Dental disease conditions are some of the most common and most preventable problems seen by vets. Your pet's teeth are just as important as your own. To aid in the prevention of dental problems, it is necessary to establish a regular care routine as soon as possible. Your dog or cat will become used to a routine in the same way that children will, and it can even become an enjoyable fun time for both you and your pet.
In the first stages of dental disease there may be few signs, but as the condition progresses you may notice -
- bad breath
- red or swollen gums
- discoloured, loose or missing teeth
The main cause of dental problems is a build up of a sticky, colourless, bacteria-laden film on the teeth called 'plaque' and if this is not removed it hardens into calculus or tartar which can be seen as an orange-brown coating. This becomes firmly attached to the teeth and digs into the gums, causing inflammation (gingivitis) and further extending to affect the tooth socket (peridontitis). Without treatment the tooth socket can become infected, leading to the loss of the tooth.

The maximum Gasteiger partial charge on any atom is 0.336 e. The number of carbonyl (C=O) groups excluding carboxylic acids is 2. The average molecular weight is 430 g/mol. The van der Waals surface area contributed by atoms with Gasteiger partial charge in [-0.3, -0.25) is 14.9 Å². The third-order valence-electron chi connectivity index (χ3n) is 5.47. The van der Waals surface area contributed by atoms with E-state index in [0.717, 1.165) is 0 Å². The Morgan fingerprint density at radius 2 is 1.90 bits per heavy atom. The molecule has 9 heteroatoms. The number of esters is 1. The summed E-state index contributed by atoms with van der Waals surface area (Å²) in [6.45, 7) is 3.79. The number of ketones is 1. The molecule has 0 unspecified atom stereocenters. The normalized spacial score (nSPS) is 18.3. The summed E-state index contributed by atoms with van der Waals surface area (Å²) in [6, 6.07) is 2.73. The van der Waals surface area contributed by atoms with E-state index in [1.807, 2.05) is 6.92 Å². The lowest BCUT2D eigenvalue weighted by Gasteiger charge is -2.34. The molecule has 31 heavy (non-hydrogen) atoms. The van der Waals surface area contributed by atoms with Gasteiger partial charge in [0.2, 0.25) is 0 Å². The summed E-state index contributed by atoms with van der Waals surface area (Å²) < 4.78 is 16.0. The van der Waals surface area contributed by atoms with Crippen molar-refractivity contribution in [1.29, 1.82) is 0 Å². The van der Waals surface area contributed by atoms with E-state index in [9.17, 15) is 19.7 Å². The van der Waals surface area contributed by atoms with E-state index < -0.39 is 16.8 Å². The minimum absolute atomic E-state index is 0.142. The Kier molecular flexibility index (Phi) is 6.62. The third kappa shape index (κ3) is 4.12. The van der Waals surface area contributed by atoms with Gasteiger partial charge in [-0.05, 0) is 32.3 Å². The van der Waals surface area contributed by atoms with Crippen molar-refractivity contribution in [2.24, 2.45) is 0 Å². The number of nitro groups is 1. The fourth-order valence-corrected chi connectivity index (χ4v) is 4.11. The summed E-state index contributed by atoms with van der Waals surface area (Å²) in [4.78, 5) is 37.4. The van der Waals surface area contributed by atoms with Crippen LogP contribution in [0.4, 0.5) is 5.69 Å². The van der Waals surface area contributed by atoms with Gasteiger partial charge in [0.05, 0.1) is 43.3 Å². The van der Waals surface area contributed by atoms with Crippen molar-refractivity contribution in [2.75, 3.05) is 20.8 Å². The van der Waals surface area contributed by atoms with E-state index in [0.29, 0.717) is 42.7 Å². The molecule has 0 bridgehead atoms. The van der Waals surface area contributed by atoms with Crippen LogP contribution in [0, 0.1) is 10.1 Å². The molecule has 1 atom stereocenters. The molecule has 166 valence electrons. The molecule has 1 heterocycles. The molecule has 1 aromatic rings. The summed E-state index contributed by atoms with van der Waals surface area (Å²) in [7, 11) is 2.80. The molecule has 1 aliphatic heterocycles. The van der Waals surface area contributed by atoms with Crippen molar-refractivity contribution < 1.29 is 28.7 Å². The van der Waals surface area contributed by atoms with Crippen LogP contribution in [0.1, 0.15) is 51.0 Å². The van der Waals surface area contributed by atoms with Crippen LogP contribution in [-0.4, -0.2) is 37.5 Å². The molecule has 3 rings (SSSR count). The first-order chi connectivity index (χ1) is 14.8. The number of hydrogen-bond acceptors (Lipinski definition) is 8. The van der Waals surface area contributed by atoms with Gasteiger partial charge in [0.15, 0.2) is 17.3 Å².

DOSAGE AND ADMINISTRATION
The most effective method of prevention is for your pet's teeth to be brushed daily if possible, or if this is not practical, then on a frequent basis e.g. twice a week.Brushing can be linked with use of other options such as dental chews to help maintain healthy gums.
Introduce a dental hygiene regimen by massaging the teeth and gums with your finger while praising and reassuring the animal. Once accustomed to massage, put a dab of toothpaste on your finger and repeat the exercise. Once this is established, you can introduce the use of a Dentipet Finger Brush or Toothbrush.
Remember when you are using a brush, to move it in a circular motion and not scrub at the teeth. Rinsing is not necessary, and afterwards, a small treat can be used as a reward for sitting still.